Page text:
Ofgem greenlights Scottish subsea energy link

Ofgem has given the go-ahead to a £1.1bn funding package for an undersea transmission link in northern Scotland which would connect 1.2GW of renewable energy to the mainland grid.

However, the regulator has cut £174m from the original proposal from SSE subsidiary Scottish Hydro Electricity Transmission – to “ensure consumers pay no more than necessary”.

Ofgem cut 16% of the original budget, citing an over-allocation of staff, high average day rates and poor risk assessment in the original costings from SSE. Specificall,y the watchdog snipped 38% from ‘resources’ costs, and 60% from the ‘risk’ allowance.

“We think the costs for the residual risk SHE Transmission is managing look very high and are not justified on the evidence presented,” said Ofgem.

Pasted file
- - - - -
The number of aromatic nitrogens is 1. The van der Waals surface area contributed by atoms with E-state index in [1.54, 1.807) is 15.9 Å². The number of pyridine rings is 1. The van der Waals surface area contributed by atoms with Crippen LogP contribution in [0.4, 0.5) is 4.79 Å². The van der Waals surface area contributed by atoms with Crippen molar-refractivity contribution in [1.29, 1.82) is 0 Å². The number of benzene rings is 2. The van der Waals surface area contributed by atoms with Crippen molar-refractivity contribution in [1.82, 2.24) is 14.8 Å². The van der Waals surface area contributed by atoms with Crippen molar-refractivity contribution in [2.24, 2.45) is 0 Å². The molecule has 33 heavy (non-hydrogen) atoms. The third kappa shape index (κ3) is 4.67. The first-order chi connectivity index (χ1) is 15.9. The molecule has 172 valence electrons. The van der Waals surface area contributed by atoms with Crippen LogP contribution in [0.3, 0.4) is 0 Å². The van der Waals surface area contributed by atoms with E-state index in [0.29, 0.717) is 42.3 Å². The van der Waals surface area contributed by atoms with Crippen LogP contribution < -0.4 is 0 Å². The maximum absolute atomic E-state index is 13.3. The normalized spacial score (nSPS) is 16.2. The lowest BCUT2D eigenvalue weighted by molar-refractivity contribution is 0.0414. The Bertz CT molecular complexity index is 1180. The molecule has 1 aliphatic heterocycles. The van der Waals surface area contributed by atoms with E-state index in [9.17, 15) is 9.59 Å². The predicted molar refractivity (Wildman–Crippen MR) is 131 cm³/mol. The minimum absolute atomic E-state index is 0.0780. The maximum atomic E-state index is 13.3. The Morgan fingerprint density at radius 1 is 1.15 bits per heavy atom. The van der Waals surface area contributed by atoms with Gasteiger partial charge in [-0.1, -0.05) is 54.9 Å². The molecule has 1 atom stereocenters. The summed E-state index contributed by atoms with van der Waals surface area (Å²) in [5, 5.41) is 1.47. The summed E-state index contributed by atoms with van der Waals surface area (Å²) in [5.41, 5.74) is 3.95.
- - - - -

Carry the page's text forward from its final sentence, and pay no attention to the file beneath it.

Increased resilience

The new subsea link will will connect Caithness and Moray with more than 160km of cabling to transmit a  a large volume of electricity from renewable sources in the north of Scotland.

By connecting 1.2GW of new renewable electricity generation to the grid following completion of the project in 2018, Ofgem hopes the connection will increase the resilience of Britain’s energy infrastructure.

The regulator also accused SSE of a lack of clarity on the impact that mitigation measures have had on risk probability, and having little justification or evidence informing the estimated impacts of risks.

It went on to claim that SSE’s predictions on required manpower included “excessive monitoring of contractors, some duplication of roles, and high average day rates”.

The funding proposal is now under consultation for four weeks, with a final decision to be made in December.

Brad Allen

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